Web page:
"Disco Elysium changed standards on the fly with a small team, right?" said Vincke. "That's a completely different standard now. There are so many games that change standards, to the point that there's no standards, was my thing. But I think you should always strive to evolve, especially in this medium which is different than other media in the sense that technological evolution has always been a big part of it. There's always been innovation, but at the same time, it doesn't require massive technological evolution to do something crazy, and cool, and different than what anybody else has done before."
The disagreements here may come down to mismatched premises. Audience expectations obviously evolve as games evolve, and any argument that gamers shouldn't want or expect high quality games is easy to reject. "I'm not saying that at all," said Nelson in a video follow-up to his Twitter thread. Rather, the designer meant that no amount of investment can guarantee a good, hit game, which made Baldur's Gate 3 a tremendous risk to develop, and attempts to replicate it under different circumstances very likely to fail. We have seen that kind of thing happen in the past, like when EA set a very successful developer, BioWare, on building an answer to Destiny 2, and it totally flopped.
A lot of folks had questions and concerns as a result of my earlier Baldur’s Gate 3 thread……So, I’m happy to keep talking about the really complex, interesting realities of megagame development today and clarify some points via video! 😁 pic.twitter.com/NKktawOGuVJuly 15, 2023
But if the best aspects of Larian's approach do rub off on other RPG projects, even in small ways, I certainly won't be disappointed. And if studios with lots of money are going to invest it in big risky projects, I can think of worse things for them to fail at than intricate, systems-driven RPGs, especially if those RPGs store my save files on my damn PC instead of a server somewhere to keep me from bypassing a cosmetics shop—so I only follow the argument so far myself. Gamers aren't speaking as industry executives when they say that Baldur's Gate 3 raises the bar, just as people who'd like to see more of this kind of thing. I don't think anyone means that every future RPG ought to surpass Baldur's Gate 3's size and complexity.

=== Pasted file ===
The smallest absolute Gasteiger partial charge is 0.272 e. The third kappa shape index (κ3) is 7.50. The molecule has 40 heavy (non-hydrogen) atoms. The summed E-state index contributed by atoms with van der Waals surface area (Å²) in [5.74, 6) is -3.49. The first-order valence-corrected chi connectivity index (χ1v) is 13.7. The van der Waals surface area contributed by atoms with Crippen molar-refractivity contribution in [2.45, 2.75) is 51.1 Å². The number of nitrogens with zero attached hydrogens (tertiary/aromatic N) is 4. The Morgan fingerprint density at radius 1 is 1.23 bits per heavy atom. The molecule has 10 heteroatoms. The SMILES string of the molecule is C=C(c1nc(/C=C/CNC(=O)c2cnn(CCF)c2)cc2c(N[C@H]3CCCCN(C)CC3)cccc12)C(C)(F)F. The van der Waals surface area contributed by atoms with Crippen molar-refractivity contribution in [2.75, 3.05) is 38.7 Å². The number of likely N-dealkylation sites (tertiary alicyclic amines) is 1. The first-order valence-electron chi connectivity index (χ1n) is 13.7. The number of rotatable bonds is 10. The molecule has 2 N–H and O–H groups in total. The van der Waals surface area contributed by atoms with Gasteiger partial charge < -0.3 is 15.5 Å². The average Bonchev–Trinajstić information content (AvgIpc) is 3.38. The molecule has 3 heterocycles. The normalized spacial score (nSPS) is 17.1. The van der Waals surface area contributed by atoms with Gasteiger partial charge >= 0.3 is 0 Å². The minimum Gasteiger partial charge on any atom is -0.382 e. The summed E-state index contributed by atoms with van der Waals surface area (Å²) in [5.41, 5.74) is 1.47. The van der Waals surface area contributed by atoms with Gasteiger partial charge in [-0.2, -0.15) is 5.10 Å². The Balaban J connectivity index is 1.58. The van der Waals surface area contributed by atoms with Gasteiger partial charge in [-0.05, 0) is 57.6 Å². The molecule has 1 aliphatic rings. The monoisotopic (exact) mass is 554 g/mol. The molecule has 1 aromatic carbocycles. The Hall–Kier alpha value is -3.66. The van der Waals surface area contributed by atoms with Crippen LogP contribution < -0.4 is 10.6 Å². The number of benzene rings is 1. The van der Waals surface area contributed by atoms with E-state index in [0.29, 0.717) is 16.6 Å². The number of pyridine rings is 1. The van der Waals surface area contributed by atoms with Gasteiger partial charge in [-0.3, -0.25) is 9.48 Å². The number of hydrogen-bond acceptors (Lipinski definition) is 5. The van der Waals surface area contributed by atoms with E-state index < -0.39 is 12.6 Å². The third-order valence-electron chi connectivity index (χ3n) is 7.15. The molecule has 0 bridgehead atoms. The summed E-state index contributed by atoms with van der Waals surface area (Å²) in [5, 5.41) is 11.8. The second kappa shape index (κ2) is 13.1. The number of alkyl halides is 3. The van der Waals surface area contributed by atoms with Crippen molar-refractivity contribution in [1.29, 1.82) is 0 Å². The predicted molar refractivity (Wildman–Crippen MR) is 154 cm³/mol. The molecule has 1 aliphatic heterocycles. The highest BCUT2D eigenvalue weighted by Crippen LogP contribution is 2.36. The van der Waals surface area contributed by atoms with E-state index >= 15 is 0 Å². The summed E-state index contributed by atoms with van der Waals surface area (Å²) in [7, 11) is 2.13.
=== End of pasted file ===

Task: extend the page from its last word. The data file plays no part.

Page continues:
The rallying cries that tend to rise to the top of social media do leave out a lot of reality, though. For one thing, I'm not sure the games industry has been proven wrong in any meaningful way here in the first place. People do like live service games—unless we pretend everyone who plays Destiny 2 is being manipulated by mind flayer tadpoles—and you don't even have to look away from the mainstream to find that big singleplayer RPGs never went away. Starfield releases next month! And when we do turn just one degree towards smaller publishers and developers, I can start naming excellent, non-live servicey games until I run out of breath, even if I stick to recent releases: Wartales, Tchia, Remnant 2, Dave the Diver, Amnesia: The Bunker…
Hell, ultra-nerdy CRPGs didn't even go away: If the success of Baldur's Gate 3 is just down to an old-school philosophy, then where's the 800,000 concurrents for the Pillars of Eternity and Wasteland games? So of course there's more to it than 'Larian just went and made a good game.' Vincke himself was afraid the launch would be a bust right up until it wasn't.
It also isn't true that Larian totally rejected modern trends: The tone of Baldur's Gate 3 is contemporary, reminiscent of the extremely popular Critical Role D&D streamers and other tabletop broadcasters (and to a lesser extent the recent D&D movie), it's indulgent with its sex and romance, and the technical quality of its graphics is a few bars higher than that of Larian's last big RPG, Divinity: Original Sin 2. That game was our 2017 Game of the Year, but not quite the mainstream hit that Baldur's Gate 3 has been, and I feel pretty confident in saying that the sexier, nuder companion rendering has had some part to play in that.